Newbie has a question. I'm a lefty and am trying to decide if the horn
should be pointed toward my left side or my right side. Is this a matter of
preference or do certain techniques require the horn to be pointed towards
the arm/hand with the hammer for either a lefty or righty?
I am a lefty and my anvil horn always points to the right. Right
handers turn it around when they use mine. Since most of my hammering
is done on the face of the anvil, it seems handier to have the face and
the hardy hole to the left. When I use the horn, my right hand holds
the stock in place on the horn, and I often lock my elbow against my
side to help locate things. That way my left arm with hammer is often
over the top of the anvil.
The more I think about it, the more reasons that come to mind.
There are a few occasions where I have to walk around the anvil, but
that doesn't happen often.
I'd say go with what's comfortable for the job you are on.
I'm right handed and don't care wich way the anvil points most of the
time. The exception was when I demo'd making nails a couple summers
back. My friend (who's gear it was) had the anvil set with the horn to
his left, opposite his hammer hand.Traditional, he said. As a result it
was unsafe to leave the cutoff hardy in the hole as there wa a risk of
catching ones knuckles between the hammer handle and the cutting edge.
This caused a great deal of lost time, put the hardy in, take it out,
repeatedly. Dealing with nails that cooled rapidly, this WAS a problem.
My solution was to crank the anvil around so that the horn was under
my hammer hand and the hardy was on the tongs side. This allowed me to
utilise the face for working my metal and the cutoff hardy for cutting
the nails, without risking my knuckles. Production was much improved.
For normal work, do what you can do safely.
I'm a lefty too and mine horn is on the left. I like the fact that I
can use the horn and not have to lean over the body of the anvil.
Also, this way I can leave hardie tools in place without them becoming
a safety hazzard.
But, honestly it doesn't matter. Though some old-timers and
know-it-alls will tell you that the horn is "supposed" to be opposite
your hammer hand. DO WHATEVER WORKS FOR YOU.
A survey needs to be done but I find that there are more left handed
blacksmiths than lefties in the general population. One blacksmith
hammer-in I went to had approx 27 smiths doing demos, and I counted
that 10 of them were lefties. That's 37%! The general population has
only 5%-20% (depending on criterial used) of lefties.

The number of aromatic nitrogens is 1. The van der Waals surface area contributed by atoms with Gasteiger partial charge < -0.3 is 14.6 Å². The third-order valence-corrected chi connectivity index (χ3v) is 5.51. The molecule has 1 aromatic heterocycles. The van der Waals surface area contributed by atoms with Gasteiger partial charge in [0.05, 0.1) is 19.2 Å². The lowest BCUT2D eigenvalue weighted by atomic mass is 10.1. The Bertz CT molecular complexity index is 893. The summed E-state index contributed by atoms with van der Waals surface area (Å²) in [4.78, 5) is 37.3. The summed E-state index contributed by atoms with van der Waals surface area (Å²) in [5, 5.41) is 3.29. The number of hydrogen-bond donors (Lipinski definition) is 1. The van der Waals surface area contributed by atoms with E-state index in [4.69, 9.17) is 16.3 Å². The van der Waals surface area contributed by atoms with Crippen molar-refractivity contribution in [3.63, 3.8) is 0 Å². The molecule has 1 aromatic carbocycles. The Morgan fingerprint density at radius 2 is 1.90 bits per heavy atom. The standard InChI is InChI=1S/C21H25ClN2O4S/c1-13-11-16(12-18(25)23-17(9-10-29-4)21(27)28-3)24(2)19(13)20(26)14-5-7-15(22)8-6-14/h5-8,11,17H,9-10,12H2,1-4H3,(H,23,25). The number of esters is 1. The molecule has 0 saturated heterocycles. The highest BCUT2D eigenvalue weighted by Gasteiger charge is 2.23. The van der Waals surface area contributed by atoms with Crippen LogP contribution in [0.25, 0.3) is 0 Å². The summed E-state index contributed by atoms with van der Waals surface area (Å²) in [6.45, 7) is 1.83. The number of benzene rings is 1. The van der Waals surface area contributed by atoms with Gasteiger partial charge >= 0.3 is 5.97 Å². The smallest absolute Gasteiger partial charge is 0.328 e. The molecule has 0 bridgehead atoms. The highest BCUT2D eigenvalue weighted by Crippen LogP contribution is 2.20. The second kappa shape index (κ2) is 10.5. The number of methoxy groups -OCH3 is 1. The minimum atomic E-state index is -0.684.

Gobae - The Smith
I wonder if some of the left handed blacksmiths are that way BECAUSE
they left the cutoff hardy in the hole.
We teach from day one to always remove the cutter from the hardy.
When I make nails (and I do make them fairly often at demos for the
public) I put the cutoff hardy in the vise, so It's not an issue.
I'm another skuzzy leftie, my anvil horn is to the tongs side, mainly for
convinience as I use the top a lot more than the horn. My work area is a bit
cramped, so I set up the fire in the corner, the anvil against the wall so the
treadle will swing out over it, then the triphammer at the end. It seemed
logical; fire to triphammer to anvil to fire... billet. Do what feel right to
you, just leave space for jumping back should the work get away. Safety first,
I feel so perverse!I actually prefer facing the heel with the horn
pointing away from me.The best way is the way that suits you
best,safely.Finding out which way suits you best is part of the fun!
People do not know,because people do not do.
Thanks for all the responses.
I've been working with the horn to my tongs (right) side because it just
fills right for most things so I guess I'll stay that way.
Reason for the question was that I was getting ready to order a new anvil
(from either Old World Anvils or Euroanvils) because my old Vulcan is a
piece of crap! I found it in a flea market for cheap cheap. The face of
this POS has been chipped all the way around it so there is no real
edge/corner, there is also NO flat surface on the face, and the horn has
about 3 inches broken off of the end of it. But it has served it's purpose
because it has given me something to pound one for a while without costing
me much money.
The Euroanvil I was looking at came with a small shelf and I was told that
the shelf should be on the opposite side of you from the anvil. I just
wanted to make sure that if I ordered one with a shelf, that the shelf would
be oriented correclty.....depending on the direction of the horn.
But I have since decided to go with the Old World Anvil two horn classic
(with no shelf) since they have them in stock and can ship
immediately.....it's in route now!!
From what I read both are good anvils so I don't think I can go wrong.
Thanks again for the input.